Europe and the Image of One's Own in the Contemporary Art of Lusophone Africa
In her PhD project, Díaz pursues the question how, in the emerging market of fine arts, the collective ideas and material images of Europe help to create, question and establish present and future expectations of an African modernity. The search for an African identity in the visual arts is not comprehensible without the ambivalent presence of Europe and the West more widely. Just as European art has used African “primitive” motifs as a source of new inspiration, African art has come to make use of images and motifs of Western origin that have emerged through decades of relations. Today, through global networking and diaspora, these images are not mere representations of strangers, they are part of the social and cultural life.
Until as late as the mid-seventies, Portugal under Salazar's dictatorship refused to abandon its “overseas provinces”, now known as Lusophone Africa. The after-effects of the long and armed independence struggle and autocratic colonial rule can be still observed in post-colonial Angola, Guinea Bissau and Mozambique, in daily life as well as in the arts scene. For example, the governments still refer to the liberation movements as sources of political legitimacy. Yet the artistic production of these countries has been fruitful despite wars.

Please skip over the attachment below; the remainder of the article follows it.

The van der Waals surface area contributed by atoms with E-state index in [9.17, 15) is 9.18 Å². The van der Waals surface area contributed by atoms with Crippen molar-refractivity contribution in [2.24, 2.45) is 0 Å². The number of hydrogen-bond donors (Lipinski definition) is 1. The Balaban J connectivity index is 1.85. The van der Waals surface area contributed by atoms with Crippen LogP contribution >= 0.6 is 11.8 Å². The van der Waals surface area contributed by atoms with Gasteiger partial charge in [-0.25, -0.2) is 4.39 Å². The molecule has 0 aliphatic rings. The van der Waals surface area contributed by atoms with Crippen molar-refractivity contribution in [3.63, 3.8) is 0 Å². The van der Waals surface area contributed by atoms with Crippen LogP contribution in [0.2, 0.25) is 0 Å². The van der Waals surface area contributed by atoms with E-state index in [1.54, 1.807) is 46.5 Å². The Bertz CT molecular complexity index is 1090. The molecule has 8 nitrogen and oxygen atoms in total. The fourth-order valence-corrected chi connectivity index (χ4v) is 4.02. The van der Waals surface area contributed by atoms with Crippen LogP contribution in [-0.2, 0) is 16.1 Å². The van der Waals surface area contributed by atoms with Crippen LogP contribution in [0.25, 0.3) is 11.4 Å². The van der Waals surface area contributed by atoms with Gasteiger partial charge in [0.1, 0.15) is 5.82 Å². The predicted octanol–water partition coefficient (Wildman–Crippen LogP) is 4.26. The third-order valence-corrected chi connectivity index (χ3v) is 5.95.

Diaz investigates the interactions between the European and the African Lusophone art world at the level of aesthetic standards, the art market and the notions of self and world that underlie the production of art, which often come together in uneven and problematic but also creative ways. Her focus lies on the question of how presences such as “Europe” and “tradition” contribute to the project of “African Art” in Lusophone contexts. How do the awareness of global aesthetic standards and the question of what counts as art, and what counts as African art, intertwine with the search for possible new ways of individual and collective self-perception?